I used to tease my old pal Tony Judge over an encounter a few years ago on a golf course. We were paired with a couple of perfectly nice young bros who wore Boston Red Sox caps. Tony, originally from Massachusetts, took it upon himself to deliver unsolicited lecture to the boys on the theme of, “If You Didn’t See the 1967 Red Sox, You’ve Never Seen Baseball.” And he prefaced his remarks with the self-canceling phrase, “Now look, fellas, I don’t want to sound like an old gaffer here …”
Used to tease him—before I found myself in front of a class of 20-year-old Columbia College undergraduate journalists and PR majors last week, and heard myself telling them over and over and over again how things were in the speechwriting and the corporate communication business “30 years ago.”
It’s not as bad as it sounds: I wasn’t mostly telling them that life was better in the business 30 years ago; more often, I was telling them it’s better now.
My motives were mostly pure, for referring to corporate life 30 years ago: To give them a sense of the long-term direction of things, to tell them that things do change dramatically over time, and that other things stay amazingly the same. I know, because I’ve been around for 30 years.
And yet, every time I said “30 years ago,” I saw the bright eyes peering over those masks dim a little bit.
Why? Because imagine I was teaching this class in 1922, and I was referring to things “30 years ago.” That would be 1892.
That is precisely what I was doing to them, here in 2022.
Here are kids faced with the terrifying task of trying to make decent livelihoods for themselves in the post-COVID, post-George Floyd, post-Trump era.
How many times did they want to hear about what things were like in 1992?
About one time, I’d say.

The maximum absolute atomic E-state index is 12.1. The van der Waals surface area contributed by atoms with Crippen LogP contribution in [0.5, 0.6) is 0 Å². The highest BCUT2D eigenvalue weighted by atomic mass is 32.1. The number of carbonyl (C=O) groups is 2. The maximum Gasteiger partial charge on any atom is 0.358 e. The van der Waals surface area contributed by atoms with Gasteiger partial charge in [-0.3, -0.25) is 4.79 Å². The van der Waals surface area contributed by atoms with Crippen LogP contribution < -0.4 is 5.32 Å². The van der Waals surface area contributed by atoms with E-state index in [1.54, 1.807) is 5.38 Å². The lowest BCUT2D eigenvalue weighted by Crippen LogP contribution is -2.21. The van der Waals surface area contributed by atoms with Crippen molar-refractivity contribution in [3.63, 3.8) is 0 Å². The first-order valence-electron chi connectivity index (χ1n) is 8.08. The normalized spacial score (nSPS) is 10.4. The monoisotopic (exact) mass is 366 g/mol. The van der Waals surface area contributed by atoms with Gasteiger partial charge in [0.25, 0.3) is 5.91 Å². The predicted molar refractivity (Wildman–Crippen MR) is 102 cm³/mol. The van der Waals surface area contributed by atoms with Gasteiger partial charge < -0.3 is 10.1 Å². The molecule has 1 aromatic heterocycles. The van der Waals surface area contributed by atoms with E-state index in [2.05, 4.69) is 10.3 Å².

One time would have told them how deep and long is my witness. I could have drawn on that experience, stood on the shoulders of all those years, worn the gravitas of those decades, without making reference to phone books, Rolodexes and dial-up modems.
I heard a guy on Twitter the other day talking about what a bad president Jimmy Carter was. I was about to engage the debate when I asked myself: Would I like to be seen by anyone, fiercely defending Chester A. Arthur against a Grover Cleveland devotee, unless I was a paid presidential historian? Cuz that’s what donnybrooks about Jimmy Carter and Ronald Reagan come off like, to most living Americans—and almost all of the American population who I want to be communicating with.
It’s important to know your history; it’s more important to know your audience.
One last motive for my repeated referencing of 30 years ago was absolutely pure: To express to those young adults my own astonishment that it has been that long since I was their age, because I feel their age so often right now—and so close to the center of my soul.
I did tell them, as a piece of closing advice, that I still feel entirely accountable to the college undergrad I once was. When I disappoint that kid, I embarrass myself. And to the extent I impress that kid, I have reason to be proud of my life.
And that is why I enjoy talking with college students. It’s like talking to the youngest, most open-hearted version of myself, and seeing how I sound.
And I generally like the way I sound: genuinely enthusiastic, broadly hopeful, candid and sometimes even funny.
Thirty years ago, guest lecturers always seemed to be talking down to us …